Cookies on this website
We use cookies to ensure that we give you the best experience on our website. If you click 'Continue' we'll assume that you are happy to receive all cookies and you won't see this message again. Click 'Find out more' for information on how to change your cookie settings.

The Wellcome Trust has awarded a two-year extension to the grant for our Wellcome Centre for Integrative Neuroimaging. This means that WIN is funded through to April 2024.

Group of researchers from Wellcome Centre for Integrative Neuroimaging

The Wellcome Centre for Integrative Neuroimaging (WIN) was established in 2017. It bridges the gap between laboratory neuroscience and human health, by performing multi-scale studies spanning from animal models through to human populations.

The extension is testament to the progress that WIN has demonstrated so far against its vision in all five of its themes: cross-species relationships; cross-scale integration; population data-mining; clinical neuroimaging and open neuroimaging.

WIN researchers have so far generated 698 peer-reviewed publications (and 152 preprints). These papers have collectively gathered 4807 citations to date.

The work of WIN staff has had an impact in many areas, including:

  • Clinical discovery (e.g. throuh the licensing of its software library (FSL) to non-academic users in clinical settings)
  • Clinical practice (e.g. establishing the ‘Brain Health Centre’, opening to memory clinic patients in spring 2020)
  • Engaging industry (e.g. hosting five industry-funded PhD students)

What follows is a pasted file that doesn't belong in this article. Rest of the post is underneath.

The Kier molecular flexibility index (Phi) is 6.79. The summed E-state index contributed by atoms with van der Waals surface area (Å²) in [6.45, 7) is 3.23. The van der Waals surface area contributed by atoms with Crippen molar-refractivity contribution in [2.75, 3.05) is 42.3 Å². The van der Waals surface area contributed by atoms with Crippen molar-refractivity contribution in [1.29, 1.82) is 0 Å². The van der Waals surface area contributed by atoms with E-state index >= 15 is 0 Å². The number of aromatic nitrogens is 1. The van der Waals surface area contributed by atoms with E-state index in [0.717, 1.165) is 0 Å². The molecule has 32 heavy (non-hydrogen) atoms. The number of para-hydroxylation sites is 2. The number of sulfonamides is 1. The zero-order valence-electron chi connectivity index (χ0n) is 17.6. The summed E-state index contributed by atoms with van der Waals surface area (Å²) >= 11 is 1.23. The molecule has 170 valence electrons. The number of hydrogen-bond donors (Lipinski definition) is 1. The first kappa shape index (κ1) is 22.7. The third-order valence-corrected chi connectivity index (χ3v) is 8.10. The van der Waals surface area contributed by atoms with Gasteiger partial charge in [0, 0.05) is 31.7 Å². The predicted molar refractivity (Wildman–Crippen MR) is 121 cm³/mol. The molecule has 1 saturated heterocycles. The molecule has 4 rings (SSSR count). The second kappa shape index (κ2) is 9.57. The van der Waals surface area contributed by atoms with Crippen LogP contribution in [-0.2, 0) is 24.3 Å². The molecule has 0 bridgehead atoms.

• Scientific practice: (e.g. influencing neuroimaging research practice via FSL. The main FSL paper has been cited >9000 times).
  • Public debate (e.g. holding a day for patients and public on ‘Building better brain research’).

WIN has also had an impact more locally, initiating new collaborations and leveraging further funding. Fifty-three PhD students have completed since WIN began, and facilities have been enhanced (including the installation of a new rodent scanner and a new MEG scanner).

WIN has ensured that working practices reflect its values, including openness and inclusivity. For example, they have established working groups in Open Science and Equality, Diversity and Inclusion.

Core staff have been recruited, including Jason Lerch (heading up the small-animal imaging facility), Ben Seymour (Wellcome Clinical Research Fellow) and Madalena Fonseca (preclinical functional MRI).

The extension will allow WIN to establish incentives (e.g seed grants) and support (e.g facilitators) for projects that take mechanism to clinical population, or basic neuroscience to clinical translation. It will also provide resources to develop their cutting-edge work on building a positive research culture.

Similar stories

New genetic diagnosis technology for eye disease receives major funding award

Eye2Gene explores the use of AI to determine which genetic condition is causing a patient’s inherited retinal disease, by examining eye scans.

Royal Commission Industrial Fellowship for Andrei-Claudiu Roibu with F. Hoffmann-La Roche Ltd

Mapping brain network activity from structural connectivity using deep learning

Researchers awarded Wellcome Innovator Grant to investigate role of brainstem nucleus in human consciousness

Researchers at Oxford University have received a prestigious Wellcome Innovator Grant for investigating the role of the pedunculopontine nucleus (PPN) – a brainstem nucleus – in human consciousness.

How our dreams changed during the COVID-19 pandemic

This study explored associations between COVID-19 and dream recall frequency, and related social, health, and mental health factors.

New insights into the effect of exposure to dim light in the evening on the biology of the sleep-wake cycle

A new study has revealed more about how exposure to dim light in the evening affects circadian health. The findings emphasise the need to optimise our artificial light exposure if we are to avoid shifting our biological clocks.

Blood lipoprotein levels linked to future risk of amyotrophic lateral sclerosis

Greater understanding of the role of lipoproteins could support screening and efforts to develop treatments.